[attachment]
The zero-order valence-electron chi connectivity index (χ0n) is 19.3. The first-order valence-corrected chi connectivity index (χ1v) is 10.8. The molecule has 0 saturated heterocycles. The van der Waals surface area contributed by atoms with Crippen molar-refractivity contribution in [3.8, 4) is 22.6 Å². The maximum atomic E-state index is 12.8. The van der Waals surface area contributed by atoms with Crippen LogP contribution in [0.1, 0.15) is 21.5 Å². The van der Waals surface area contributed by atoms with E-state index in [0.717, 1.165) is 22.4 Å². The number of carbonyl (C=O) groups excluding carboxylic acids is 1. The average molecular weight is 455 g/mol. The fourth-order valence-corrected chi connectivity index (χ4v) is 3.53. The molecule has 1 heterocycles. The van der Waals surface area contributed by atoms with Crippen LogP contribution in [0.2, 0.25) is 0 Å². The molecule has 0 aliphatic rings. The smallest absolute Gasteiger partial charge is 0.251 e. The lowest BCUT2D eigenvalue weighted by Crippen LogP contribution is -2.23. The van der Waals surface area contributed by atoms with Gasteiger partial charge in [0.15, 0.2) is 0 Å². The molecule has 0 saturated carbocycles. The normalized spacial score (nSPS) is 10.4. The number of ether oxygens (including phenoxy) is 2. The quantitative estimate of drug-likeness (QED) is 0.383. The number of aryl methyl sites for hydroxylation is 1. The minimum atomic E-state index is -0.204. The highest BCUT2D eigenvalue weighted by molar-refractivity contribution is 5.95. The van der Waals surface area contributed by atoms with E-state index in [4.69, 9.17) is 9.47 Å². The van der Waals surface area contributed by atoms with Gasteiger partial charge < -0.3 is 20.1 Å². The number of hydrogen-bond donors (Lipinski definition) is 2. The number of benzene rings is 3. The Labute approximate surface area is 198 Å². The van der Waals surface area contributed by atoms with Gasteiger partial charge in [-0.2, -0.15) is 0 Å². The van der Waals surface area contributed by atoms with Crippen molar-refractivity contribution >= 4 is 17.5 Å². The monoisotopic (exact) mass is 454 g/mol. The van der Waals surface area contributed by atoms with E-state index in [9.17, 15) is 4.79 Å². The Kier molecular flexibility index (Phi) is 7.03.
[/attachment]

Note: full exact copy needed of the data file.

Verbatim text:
The zero-order valence-electron chi connectivity index (χ0n) is 19.3. The first-order valence-corrected chi connectivity index (χ1v) is 10.8. The molecule has 0 saturated heterocycles. The van der Waals surface area contributed by atoms with Crippen molar-refractivity contribution in [3.8, 4) is 22.6 Å². The maximum atomic E-state index is 12.8. The van der Waals surface area contributed by atoms with Crippen LogP contribution in [0.1, 0.15) is 21.5 Å². The van der Waals surface area contributed by atoms with E-state index in [0.717, 1.165) is 22.4 Å². The number of carbonyl (C=O) groups excluding carboxylic acids is 1. The average molecular weight is 455 g/mol. The fourth-order valence-corrected chi connectivity index (χ4v) is 3.53. The molecule has 1 heterocycles. The van der Waals surface area contributed by atoms with Crippen LogP contribution in [0.2, 0.25) is 0 Å². The molecule has 0 aliphatic rings. The smallest absolute Gasteiger partial charge is 0.251 e. The lowest BCUT2D eigenvalue weighted by Crippen LogP contribution is -2.23. The van der Waals surface area contributed by atoms with Gasteiger partial charge in [0.15, 0.2) is 0 Å². The molecule has 0 saturated carbocycles. The normalized spacial score (nSPS) is 10.4. The number of ether oxygens (including phenoxy) is 2. The quantitative estimate of drug-likeness (QED) is 0.383. The number of aryl methyl sites for hydroxylation is 1. The minimum atomic E-state index is -0.204. The highest BCUT2D eigenvalue weighted by molar-refractivity contribution is 5.95. The van der Waals surface area contributed by atoms with E-state index in [4.69, 9.17) is 9.47 Å². The van der Waals surface area contributed by atoms with Gasteiger partial charge < -0.3 is 20.1 Å². The number of hydrogen-bond donors (Lipinski definition) is 2. The number of benzene rings is 3. The Labute approximate surface area is 198 Å². The van der Waals surface area contributed by atoms with Gasteiger partial charge in [-0.2, -0.15) is 0 Å². The van der Waals surface area contributed by atoms with Crippen molar-refractivity contribution >= 4 is 17.5 Å². The monoisotopic (exact) mass is 454 g/mol. The van der Waals surface area contributed by atoms with E-state index in [9.17, 15) is 4.79 Å². The Kier molecular flexibility index (Phi) is 7.03.